Second, opportunities. Base Camp Cullowhee, the university’s outdoor programming organization, offers equipment rentals, events and programs, recreational trips and experiential education services. Student clubs and organizations also provide outdoor excursions for members. Then there’s the topnotch curriculum available. Among the academic programs offered by WCU of interest to students pursuing careers in the outdoors are forest resource management, hospitality and tourism management, natural resources conservation and management, and parks and recreation management.

And third, involvement. WCU supports regional outdoors-based travel, tourism and industry, and the entities that are destinations for residents and visitors alike. For example, on Oct. 10, WCU will hold an Outdoor Economy Conference as the region’s premier outdoor industry and networking event to support businesses and entrepreneurs.

BRO: What percentage of the school’s population participates in taking advantage of WCU’s ideal outdoor surroundings?

Cantrell: Potentially, everyone. We know from invitations to participate and other publicity, students, faculty and staff are engaged in birdwatching, organic gardening and more vigorous pursuits like hiking and mountain biking. When the weather warms, students stretch out in a hammock at WCU’s Electron Garden on the Green, a solar power-generating facility and green space on campus with a multifunctional design that includes outdoors relaxation. There are academic programs that utilize the outdoors, like recreational therapy, geology, and Cherokee studies. Some training and exercises that are outdoor-oriented take place indoors, like our climbing wall and kayak roll clinics. So, really, enjoying the outdoors is an individual thing in how you choose to participate. Then you can find a group or network to pursue it if you’d like.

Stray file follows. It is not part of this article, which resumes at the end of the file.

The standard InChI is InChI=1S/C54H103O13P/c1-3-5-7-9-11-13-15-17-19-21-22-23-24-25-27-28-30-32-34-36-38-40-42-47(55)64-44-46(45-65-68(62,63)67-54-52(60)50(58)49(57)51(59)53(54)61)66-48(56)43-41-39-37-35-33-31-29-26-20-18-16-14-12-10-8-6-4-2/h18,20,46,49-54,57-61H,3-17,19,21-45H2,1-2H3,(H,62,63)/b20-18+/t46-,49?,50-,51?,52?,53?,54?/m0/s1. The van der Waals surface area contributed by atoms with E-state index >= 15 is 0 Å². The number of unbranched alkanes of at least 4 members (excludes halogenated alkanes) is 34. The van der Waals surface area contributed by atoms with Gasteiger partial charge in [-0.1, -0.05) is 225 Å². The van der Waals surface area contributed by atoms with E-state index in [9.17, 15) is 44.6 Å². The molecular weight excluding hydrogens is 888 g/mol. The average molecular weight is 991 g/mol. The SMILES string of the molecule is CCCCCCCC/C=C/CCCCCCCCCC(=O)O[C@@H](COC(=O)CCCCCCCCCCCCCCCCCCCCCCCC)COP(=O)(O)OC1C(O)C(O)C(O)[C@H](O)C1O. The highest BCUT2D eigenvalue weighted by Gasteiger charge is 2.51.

BRO: What outdoor program is WCU most proud of?

Cantrell: If you had to point to only one activity or event that brings everyone together and is representative of this university and its connection to the outdoors, it would probably be the Tuck River Cleanup. On Saturday, April 13, the 35th annual cleanup will take place, with hundreds of volunteers expected to raft or walk along the Tuckaseigee River between Cullowhee and Whittier, collecting litter and debris. It is believed to be the nation’s largest single-day effort to remove garbage from a waterway.

BRO: How has WCU grown since the first year they won?

Cantrell: Entering the 2018 fall semester, WCU for the third consecutive year and the seventh time in the past eight years has increased in both the size, with an 11,639 fall enrollment to be exact, and academic qualifications of the student body. University officials attribute the enrollment surge over the past several years to several factors, including several high-demand degree programs, new and renovated residence halls and dining facilities providing the type of amenities demanded by today’s students, and as you might have guessed, the campus’s mountain location and access to outdoor adventure activities.

BRO: Describe what downtime looks like for an outdoor enthusiast at WCU.

Cantrell: Downtime? What downtime?